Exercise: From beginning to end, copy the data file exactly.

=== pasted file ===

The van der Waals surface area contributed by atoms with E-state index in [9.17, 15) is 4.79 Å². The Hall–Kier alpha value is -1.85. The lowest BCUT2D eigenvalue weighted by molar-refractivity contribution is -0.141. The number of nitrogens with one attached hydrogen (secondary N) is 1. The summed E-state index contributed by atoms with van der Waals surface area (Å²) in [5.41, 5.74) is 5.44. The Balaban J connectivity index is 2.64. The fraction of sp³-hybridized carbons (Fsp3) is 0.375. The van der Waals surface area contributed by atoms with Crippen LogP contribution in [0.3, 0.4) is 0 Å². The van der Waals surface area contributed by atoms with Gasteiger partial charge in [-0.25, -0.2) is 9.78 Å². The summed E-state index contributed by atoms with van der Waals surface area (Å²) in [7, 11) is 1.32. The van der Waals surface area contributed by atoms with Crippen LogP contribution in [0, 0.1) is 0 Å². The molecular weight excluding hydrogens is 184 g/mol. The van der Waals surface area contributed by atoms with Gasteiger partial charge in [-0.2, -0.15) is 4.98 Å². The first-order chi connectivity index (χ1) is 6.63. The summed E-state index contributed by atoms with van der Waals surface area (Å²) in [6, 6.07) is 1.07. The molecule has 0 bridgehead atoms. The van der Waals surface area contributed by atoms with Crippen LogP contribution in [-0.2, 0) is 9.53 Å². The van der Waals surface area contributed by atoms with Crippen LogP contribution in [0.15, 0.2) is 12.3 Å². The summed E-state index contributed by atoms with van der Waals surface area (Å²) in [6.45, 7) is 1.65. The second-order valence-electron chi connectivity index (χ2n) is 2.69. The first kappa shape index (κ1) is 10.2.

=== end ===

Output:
The van der Waals surface area contributed by atoms with E-state index in [9.17, 15) is 4.79 Å². The Hall–Kier alpha value is -1.85. The lowest BCUT2D eigenvalue weighted by molar-refractivity contribution is -0.141. The number of nitrogens with one attached hydrogen (secondary N) is 1. The summed E-state index contributed by atoms with van der Waals surface area (Å²) in [5.41, 5.74) is 5.44. The Balaban J connectivity index is 2.64. The fraction of sp³-hybridized carbons (Fsp3) is 0.375. The van der Waals surface area contributed by atoms with Crippen LogP contribution in [0.3, 0.4) is 0 Å². The van der Waals surface area contributed by atoms with Gasteiger partial charge in [-0.25, -0.2) is 9.78 Å². The summed E-state index contributed by atoms with van der Waals surface area (Å²) in [7, 11) is 1.32. The van der Waals surface area contributed by atoms with Crippen LogP contribution in [0, 0.1) is 0 Å². The molecular weight excluding hydrogens is 184 g/mol. The van der Waals surface area contributed by atoms with Gasteiger partial charge in [-0.2, -0.15) is 4.98 Å². The first-order chi connectivity index (χ1) is 6.63. The summed E-state index contributed by atoms with van der Waals surface area (Å²) in [6, 6.07) is 1.07. The molecule has 0 bridgehead atoms. The van der Waals surface area contributed by atoms with Crippen LogP contribution in [-0.2, 0) is 9.53 Å². The van der Waals surface area contributed by atoms with Crippen LogP contribution in [0.15, 0.2) is 12.3 Å². The summed E-state index contributed by atoms with van der Waals surface area (Å²) in [6.45, 7) is 1.65. The second-order valence-electron chi connectivity index (χ2n) is 2.69. The first kappa shape index (κ1) is 10.2.